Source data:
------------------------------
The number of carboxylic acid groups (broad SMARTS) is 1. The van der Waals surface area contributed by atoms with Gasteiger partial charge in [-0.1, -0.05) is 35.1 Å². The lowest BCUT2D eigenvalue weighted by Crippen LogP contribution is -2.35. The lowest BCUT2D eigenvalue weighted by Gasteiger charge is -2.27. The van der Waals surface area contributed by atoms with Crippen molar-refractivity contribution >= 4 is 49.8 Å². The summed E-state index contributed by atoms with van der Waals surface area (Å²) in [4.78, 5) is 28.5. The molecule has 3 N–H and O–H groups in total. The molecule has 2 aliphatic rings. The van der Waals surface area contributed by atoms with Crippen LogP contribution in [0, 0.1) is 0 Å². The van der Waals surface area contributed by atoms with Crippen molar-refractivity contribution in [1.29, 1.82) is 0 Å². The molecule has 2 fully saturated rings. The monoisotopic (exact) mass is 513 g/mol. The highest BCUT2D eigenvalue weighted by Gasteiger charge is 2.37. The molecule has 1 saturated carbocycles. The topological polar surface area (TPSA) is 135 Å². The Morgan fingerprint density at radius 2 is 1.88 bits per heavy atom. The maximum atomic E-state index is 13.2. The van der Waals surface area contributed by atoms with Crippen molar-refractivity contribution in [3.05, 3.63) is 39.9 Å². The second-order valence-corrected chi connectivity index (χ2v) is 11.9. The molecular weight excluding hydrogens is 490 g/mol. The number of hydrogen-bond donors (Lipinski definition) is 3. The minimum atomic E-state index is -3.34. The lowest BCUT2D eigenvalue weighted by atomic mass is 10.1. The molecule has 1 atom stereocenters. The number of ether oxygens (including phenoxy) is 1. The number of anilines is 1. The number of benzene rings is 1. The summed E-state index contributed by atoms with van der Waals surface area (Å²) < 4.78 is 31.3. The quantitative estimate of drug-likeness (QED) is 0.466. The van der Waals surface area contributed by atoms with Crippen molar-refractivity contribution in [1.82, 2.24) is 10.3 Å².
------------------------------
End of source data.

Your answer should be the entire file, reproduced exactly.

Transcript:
The number of carboxylic acid groups (broad SMARTS) is 1. The van der Waals surface area contributed by atoms with Gasteiger partial charge in [-0.1, -0.05) is 35.1 Å². The lowest BCUT2D eigenvalue weighted by Crippen LogP contribution is -2.35. The lowest BCUT2D eigenvalue weighted by Gasteiger charge is -2.27. The van der Waals surface area contributed by atoms with Crippen molar-refractivity contribution >= 4 is 49.8 Å². The summed E-state index contributed by atoms with van der Waals surface area (Å²) in [4.78, 5) is 28.5. The molecule has 3 N–H and O–H groups in total. The molecule has 2 aliphatic rings. The van der Waals surface area contributed by atoms with Crippen LogP contribution in [0, 0.1) is 0 Å². The van der Waals surface area contributed by atoms with Crippen molar-refractivity contribution in [1.29, 1.82) is 0 Å². The molecule has 2 fully saturated rings. The monoisotopic (exact) mass is 513 g/mol. The highest BCUT2D eigenvalue weighted by Gasteiger charge is 2.37. The molecule has 1 saturated carbocycles. The topological polar surface area (TPSA) is 135 Å². The Morgan fingerprint density at radius 2 is 1.88 bits per heavy atom. The maximum atomic E-state index is 13.2. The van der Waals surface area contributed by atoms with Crippen molar-refractivity contribution in [3.05, 3.63) is 39.9 Å². The second-order valence-corrected chi connectivity index (χ2v) is 11.9. The molecular weight excluding hydrogens is 490 g/mol. The number of hydrogen-bond donors (Lipinski definition) is 3. The minimum atomic E-state index is -3.34. The lowest BCUT2D eigenvalue weighted by atomic mass is 10.1. The molecule has 1 atom stereocenters. The number of ether oxygens (including phenoxy) is 1. The number of anilines is 1. The number of benzene rings is 1. The summed E-state index contributed by atoms with van der Waals surface area (Å²) < 4.78 is 31.3. The quantitative estimate of drug-likeness (QED) is 0.466. The van der Waals surface area contributed by atoms with Crippen molar-refractivity contribution in [1.82, 2.24) is 10.3 Å².